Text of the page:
21 December, 2020
Learning is a continuous process, and age is no bar for picking up any new skill. The pandemic, which forced almost the whole world to stay indoors, which resulted in many people picking up many new skills, is testimony to this. It wasn’t just the kids, but people across all age groups sought and learned some new skills. While some learnt cooking, few took to painting and a few others tried gardening, arts and crafts and so on.
A rare few though also chose to pick up musical instruments; if this sets you on an ‘I am too old to learn a musical instrument’ train of thought, you are absolutely wrong, of course! Almost anyone can pick up most of the musical instruments even after the age of 60. All you need is the right inclination to do so, and interest to make it count. There are many musical instruments like the piano, guitar, harmonica, tambourine, drums, flute, etc. which can be picked up easily. These days, online classes are also available for learning most of these musical instruments.
But, if you are wondering why one should learn a musical instrument after 60 years, then you may be in for a surprise. The amazing health benefits gained from this may well prove to be the right step, to tide over the isolation and anxiety. Besides, you may discover that you are too good at it, and may even kick start a new passion or a career!
Stimulates the brain
We are well aware that our body needs regular exercise to sustain itself healthily. In the same way, most activities that we indulge in also provide some exercise to our brain, to keep it active and functioning well. However, while most activities trigger certain parts of the brain, it is said no other activity provides a complete exercise to our brain as playing a musical instrument does.
Even though just listening to music engages our brain positively, neuroscientists have found out that playing an instrument is equivalent to a full-body workout. It strengthens many aspects of our personality, especially fine motor skills, requires the involvement of both the hemispheres of our brain. This is enough to keep our brains sharp for many years to come.
Improved social interaction
Music does transcend all boundaries set by humans; playing an instrument may well bring us into contact with many others who are doing the same. We may become part of groups that discuss various aspects of the same, share notes, play together, coordinate and create some videos and so on. You could become part of a musical band (that long lost dream coming true), or join a music club, or even start a band with your family as well. The involvement can be seen and felt at all levels, thus providing an improved social life and wellbeing.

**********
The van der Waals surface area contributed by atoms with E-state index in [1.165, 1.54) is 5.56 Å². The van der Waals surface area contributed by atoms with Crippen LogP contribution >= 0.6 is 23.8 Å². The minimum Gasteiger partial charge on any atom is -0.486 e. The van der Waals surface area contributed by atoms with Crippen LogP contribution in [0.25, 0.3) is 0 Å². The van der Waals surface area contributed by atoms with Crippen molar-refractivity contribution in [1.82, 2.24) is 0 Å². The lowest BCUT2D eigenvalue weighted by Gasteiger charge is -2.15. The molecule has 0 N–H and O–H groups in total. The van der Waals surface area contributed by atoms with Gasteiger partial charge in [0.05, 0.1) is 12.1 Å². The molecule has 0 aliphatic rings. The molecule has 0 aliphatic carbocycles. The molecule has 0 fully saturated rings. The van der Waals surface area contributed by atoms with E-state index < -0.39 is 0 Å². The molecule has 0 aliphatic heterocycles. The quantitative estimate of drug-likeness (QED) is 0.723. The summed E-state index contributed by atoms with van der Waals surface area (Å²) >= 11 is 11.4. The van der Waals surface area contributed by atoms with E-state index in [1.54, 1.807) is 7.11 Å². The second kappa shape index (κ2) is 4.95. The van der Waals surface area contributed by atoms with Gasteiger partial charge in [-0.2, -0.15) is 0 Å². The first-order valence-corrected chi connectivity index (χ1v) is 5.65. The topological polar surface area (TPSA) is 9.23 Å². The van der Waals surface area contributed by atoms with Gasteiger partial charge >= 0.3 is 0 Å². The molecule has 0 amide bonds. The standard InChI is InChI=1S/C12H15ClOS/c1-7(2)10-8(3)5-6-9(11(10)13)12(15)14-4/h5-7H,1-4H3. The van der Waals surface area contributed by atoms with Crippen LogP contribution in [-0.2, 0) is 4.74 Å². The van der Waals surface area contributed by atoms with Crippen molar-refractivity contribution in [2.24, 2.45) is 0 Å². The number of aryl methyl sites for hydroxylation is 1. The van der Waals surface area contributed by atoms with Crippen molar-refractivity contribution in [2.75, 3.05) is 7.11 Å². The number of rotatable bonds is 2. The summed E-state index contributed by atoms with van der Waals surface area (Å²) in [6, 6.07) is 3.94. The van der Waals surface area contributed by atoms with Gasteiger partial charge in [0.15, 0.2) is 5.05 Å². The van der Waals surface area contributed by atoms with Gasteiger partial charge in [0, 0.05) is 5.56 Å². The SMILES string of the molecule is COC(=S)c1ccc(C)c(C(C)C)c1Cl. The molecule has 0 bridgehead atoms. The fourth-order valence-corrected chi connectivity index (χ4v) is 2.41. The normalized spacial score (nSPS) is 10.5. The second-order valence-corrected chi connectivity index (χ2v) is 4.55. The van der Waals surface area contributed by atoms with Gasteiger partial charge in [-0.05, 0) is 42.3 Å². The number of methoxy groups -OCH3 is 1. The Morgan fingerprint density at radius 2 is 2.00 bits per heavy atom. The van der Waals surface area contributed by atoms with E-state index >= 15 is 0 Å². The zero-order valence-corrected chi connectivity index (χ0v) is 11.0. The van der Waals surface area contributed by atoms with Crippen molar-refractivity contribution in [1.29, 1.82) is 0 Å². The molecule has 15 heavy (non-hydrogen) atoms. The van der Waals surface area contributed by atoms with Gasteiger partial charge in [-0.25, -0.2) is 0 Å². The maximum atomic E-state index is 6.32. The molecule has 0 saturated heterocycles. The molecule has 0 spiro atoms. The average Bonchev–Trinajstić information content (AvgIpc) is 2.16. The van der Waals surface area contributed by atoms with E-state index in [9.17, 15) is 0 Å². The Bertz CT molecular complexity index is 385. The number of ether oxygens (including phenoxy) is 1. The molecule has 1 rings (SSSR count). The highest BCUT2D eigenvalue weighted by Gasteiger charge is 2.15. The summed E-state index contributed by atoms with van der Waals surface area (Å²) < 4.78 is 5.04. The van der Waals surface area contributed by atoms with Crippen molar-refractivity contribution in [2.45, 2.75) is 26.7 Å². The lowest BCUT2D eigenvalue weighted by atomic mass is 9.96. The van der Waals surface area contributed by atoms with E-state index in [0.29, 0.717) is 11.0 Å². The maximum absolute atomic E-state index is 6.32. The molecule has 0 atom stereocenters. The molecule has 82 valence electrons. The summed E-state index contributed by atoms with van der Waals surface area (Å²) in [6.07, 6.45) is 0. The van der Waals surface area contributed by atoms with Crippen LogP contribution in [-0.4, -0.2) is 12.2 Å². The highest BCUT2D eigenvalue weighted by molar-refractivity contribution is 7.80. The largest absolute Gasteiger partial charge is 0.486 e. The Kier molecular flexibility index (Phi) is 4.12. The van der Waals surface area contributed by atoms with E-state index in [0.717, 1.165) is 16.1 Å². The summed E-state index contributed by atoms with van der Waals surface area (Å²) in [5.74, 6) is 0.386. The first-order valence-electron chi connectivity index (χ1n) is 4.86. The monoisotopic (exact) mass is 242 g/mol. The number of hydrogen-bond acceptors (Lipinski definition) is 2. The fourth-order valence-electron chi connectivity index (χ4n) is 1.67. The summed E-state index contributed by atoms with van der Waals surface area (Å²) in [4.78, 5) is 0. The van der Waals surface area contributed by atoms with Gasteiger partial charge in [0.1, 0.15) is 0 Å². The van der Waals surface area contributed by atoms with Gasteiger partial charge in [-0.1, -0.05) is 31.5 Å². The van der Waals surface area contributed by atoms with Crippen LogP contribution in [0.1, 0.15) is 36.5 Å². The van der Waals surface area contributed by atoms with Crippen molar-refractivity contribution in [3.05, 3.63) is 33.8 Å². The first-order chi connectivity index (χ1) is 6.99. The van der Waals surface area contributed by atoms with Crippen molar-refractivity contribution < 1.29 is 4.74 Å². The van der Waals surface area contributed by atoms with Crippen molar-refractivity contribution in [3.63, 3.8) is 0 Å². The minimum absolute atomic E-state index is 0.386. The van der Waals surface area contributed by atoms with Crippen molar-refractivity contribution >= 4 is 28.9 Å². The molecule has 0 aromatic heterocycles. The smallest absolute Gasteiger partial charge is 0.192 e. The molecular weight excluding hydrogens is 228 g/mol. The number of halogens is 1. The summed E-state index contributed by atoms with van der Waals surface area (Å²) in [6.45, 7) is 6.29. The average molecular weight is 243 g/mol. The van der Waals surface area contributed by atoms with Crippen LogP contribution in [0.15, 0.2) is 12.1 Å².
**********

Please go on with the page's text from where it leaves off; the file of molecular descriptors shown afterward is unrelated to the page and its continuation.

When you pick up a new skill and are able to do it even reasonably well, it gives you a great sense of confidence and boosts your self-confidence. Each new note that you play, will be a step in the right direction. You could become a motivator to many others who may be shying away from trying. There is a great amount of satisfaction in what you have achieved; this would keep you in an improved mood overall. This would also translate into improved health, as mental wellbeing does affect our physical health.
We are well aware that any hobby can be a great stress buster; music, more so, as even listening to music helps. Music therapy is gaining popularity across the world. There are many who just ‘switch off’ from the world, by turning on music to beat stress. Playing an instrument can help immensely in relieving stress and beating anxiety and staying fit mentally.
With so much going for it, perhaps, it’s time to play some music for the Christmas and the New Year party. While some instruments like the flute and the harmonica may require some breath control and good lung capacity, most others only require motor skills. It’s important to pick an instrument that we love and get going. Even if we only manage to get the simple notes, it is a beginning, in the right direction, to keep our brains active a little longer.
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